7500 (2014)


As you can see from the poster for this movie, it was supposed to come out in the summer of 2012. Apparently it’s been pushed back time and time again, and the way the movie feels while you watch it, I wouldn’t be terribly surprised to find it had been completed, at least in writing, back in 2005 or 2006. We will cover that a bit later. First off, here’s the plot :

Flight 7500 departs Los Angeles International Airport bound for Tokyo. As the overnight flight makes its way over the Pacific Ocean during its ten-hour course, the passengers encounter what appears to be a supernatural force in the cabin.

First off, horror movies on planes do have the tendency to be a bit extra-frightening. At least in theory, as I can’t really think of one that genuinely frightened me and took place on a plane… though I did have a minor heart attack during the first snake-attacks in Snakes On A Plane, but that’s another story all together. However, if you think about it, planes are frightening. You are 30,000 feet above the ground, in a tube, and everything is pretty out of your control. Odds are you don’t know how to fly a plane as a passenger. So, really it’s the perfect place to tell a ghost story, or a scary story in general.

Flight 7500

So, if you haven’t gathered already, I really didn’t like this movie. I wanted to, and there was a certain level of potential in it, but for one reason or another it became a movie that felt like a 2006 American remake of a Japanese film. So, lets talk about that.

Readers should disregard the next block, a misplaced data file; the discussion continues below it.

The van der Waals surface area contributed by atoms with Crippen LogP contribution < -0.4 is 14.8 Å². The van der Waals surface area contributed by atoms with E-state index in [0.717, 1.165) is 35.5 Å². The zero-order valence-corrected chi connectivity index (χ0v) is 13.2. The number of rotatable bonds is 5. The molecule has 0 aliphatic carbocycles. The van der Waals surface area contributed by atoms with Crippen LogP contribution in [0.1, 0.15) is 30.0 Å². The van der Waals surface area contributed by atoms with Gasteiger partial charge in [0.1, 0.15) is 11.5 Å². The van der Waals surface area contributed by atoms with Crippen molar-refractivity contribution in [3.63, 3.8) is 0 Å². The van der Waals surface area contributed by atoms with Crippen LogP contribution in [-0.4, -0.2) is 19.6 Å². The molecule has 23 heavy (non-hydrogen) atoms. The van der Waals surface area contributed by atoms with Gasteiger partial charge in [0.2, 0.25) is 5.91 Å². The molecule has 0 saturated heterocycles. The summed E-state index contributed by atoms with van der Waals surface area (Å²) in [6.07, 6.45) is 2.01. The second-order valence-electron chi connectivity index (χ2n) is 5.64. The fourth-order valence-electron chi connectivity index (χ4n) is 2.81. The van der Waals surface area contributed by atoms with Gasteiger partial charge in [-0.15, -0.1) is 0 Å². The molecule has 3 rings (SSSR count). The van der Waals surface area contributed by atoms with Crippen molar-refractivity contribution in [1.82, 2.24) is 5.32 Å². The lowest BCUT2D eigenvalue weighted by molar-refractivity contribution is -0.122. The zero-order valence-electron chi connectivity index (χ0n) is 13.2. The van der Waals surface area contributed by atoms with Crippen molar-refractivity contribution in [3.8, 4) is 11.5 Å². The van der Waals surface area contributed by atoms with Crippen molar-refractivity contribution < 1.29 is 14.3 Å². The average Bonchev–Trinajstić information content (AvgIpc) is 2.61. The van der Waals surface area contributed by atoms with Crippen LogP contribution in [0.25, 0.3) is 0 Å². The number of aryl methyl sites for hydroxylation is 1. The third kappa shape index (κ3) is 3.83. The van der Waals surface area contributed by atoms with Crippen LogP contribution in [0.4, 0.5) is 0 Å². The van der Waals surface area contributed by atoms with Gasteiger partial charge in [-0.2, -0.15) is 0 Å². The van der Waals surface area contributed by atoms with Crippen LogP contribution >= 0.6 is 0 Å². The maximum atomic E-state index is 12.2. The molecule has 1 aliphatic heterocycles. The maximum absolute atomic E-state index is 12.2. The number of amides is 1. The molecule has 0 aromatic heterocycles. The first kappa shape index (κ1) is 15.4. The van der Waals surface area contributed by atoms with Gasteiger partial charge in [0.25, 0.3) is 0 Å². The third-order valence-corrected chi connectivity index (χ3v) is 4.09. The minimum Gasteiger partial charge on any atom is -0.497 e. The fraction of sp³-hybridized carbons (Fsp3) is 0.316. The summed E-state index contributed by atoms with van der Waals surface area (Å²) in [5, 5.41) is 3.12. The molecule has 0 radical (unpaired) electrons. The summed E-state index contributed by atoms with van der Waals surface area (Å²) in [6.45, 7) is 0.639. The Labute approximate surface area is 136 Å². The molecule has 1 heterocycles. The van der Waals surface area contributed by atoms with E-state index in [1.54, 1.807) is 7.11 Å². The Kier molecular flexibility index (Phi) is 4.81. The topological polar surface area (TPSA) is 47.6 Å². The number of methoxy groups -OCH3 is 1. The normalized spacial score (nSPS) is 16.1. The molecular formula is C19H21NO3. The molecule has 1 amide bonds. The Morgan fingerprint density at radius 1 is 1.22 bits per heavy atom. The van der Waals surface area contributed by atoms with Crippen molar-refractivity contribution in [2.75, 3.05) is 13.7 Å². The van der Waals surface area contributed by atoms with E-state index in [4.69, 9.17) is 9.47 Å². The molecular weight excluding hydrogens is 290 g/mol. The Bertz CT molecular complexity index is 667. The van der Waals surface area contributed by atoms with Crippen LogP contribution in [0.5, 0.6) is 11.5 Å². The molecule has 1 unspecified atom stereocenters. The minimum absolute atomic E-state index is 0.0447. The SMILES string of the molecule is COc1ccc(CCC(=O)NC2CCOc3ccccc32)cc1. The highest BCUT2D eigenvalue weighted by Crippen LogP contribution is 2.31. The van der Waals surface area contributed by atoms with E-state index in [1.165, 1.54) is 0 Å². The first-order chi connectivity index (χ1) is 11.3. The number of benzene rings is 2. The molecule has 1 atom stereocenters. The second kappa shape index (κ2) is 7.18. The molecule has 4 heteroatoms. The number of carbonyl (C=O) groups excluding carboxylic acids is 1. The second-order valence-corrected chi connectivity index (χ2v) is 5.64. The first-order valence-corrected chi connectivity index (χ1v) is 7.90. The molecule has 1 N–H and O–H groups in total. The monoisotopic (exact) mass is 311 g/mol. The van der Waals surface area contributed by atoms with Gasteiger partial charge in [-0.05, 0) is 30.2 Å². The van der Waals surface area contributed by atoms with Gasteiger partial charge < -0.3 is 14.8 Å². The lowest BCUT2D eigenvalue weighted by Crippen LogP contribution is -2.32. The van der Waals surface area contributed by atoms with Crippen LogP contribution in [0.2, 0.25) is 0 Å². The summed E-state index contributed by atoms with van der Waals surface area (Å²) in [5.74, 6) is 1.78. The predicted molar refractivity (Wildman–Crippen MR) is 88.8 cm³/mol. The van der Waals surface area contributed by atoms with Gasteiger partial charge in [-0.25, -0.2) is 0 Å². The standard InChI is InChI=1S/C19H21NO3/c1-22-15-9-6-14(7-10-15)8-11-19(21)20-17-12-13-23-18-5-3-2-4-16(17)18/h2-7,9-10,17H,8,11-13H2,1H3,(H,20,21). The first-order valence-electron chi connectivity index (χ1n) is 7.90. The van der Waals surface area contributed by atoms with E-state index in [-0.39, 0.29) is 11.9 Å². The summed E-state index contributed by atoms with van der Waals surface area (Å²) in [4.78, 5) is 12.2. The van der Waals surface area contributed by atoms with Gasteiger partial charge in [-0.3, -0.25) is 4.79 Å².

This movie was directed by Takashi Shimizu, the man behind the remake and original versions of The Grudge, and he has maintained a very similar style that you see in both of those movies. The writer, Craig Rosenberg, was also the man who penned The Quiet Ones and another Japanese movie remake called The Uninvited. For whatever reason, between the two of them, they put together a movie that shoe-horns in some Japanese mythology, and ends in a VERY early/mid 2000’s plot twist. Which again comes off forced, and silly.

We also have the cast, which includes Amy Smart (Crank), Leslie Bibb (Iron Man), Ryan Kwanten (True Blood), and Jerry Ferrara (Entourage), and makes up a plane-full of stock characters. From the unnecessarily morbid Goth stereotype, to the “I’m an obnoxious new-bridge” and the “I want to fight the man” guy, all of whom feel very flat and two dimensional.


We also have one of the reddest herrings ever in the form of a guy who is heard on the phone saying “GOUGE OUT HER BLUE EYES” for no real reason, and who also presents the totally unnecessary “death doll” and introduces the whole concept that the movie is framed around for no reason. The movie does have a twist that I’m going to spoil  below to make my point, so just be aware of that.

In the end of the movie, we find out that the remaining characters had actually died when the cabin depressurized and they were stuck in this limbo-plane until they were able to let go of the things that were keeping them there. This actually might have been an interesting concept had it not been presented in the form of a plot twist, and had been what the movie was about on the surface.

The twist, and some strangely dated scares and effects, including the liberal use of a fog machine, really just made the movie feel about 7 years older than it is, and just didn’t offer much. It’s definitely one of the weaker movies that could have really worked out if… everything had been different.

So, skip it.


Final Grade : C- 


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